Workers in the 1930s faced the economic realities of the Great Depression and 25% unemployment. Workers were expendable - easily replaced by any of the other hundreds of thousands of Americans looking for work. So wages went down, it was easier to get fired, work was more temporary in nature and had none of the insurance or benefits we have come to expect today.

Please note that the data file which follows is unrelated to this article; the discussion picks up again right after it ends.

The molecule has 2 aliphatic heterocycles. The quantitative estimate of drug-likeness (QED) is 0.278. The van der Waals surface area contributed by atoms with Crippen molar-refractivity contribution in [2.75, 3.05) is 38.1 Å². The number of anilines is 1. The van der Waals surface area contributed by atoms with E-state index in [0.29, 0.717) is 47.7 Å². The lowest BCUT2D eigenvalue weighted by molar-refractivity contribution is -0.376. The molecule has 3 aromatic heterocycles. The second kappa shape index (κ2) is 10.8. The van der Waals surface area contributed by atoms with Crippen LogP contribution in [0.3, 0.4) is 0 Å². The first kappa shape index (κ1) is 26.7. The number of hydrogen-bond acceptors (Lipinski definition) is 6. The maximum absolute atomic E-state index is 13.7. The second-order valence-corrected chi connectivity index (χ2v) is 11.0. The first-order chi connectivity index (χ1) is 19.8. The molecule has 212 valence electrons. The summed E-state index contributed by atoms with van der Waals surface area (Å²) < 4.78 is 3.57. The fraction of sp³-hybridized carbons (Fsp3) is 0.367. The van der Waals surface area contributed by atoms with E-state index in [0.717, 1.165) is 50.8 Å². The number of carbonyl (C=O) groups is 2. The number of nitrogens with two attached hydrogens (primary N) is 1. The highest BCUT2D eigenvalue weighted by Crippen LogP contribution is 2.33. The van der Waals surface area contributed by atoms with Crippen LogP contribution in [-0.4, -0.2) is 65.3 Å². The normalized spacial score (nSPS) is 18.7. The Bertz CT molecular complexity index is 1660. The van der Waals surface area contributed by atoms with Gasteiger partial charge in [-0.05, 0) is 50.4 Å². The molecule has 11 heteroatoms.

Migrant agricultural workers came, not from foreign countries, but from economically devastated US states like Oklahoma and Arkansas. The migrants were white families looking for any way to make ends meet. Pay was low, working conditions were sometimes dangerous or difficult, and workers had no way to pressure their employers to improve those conditions.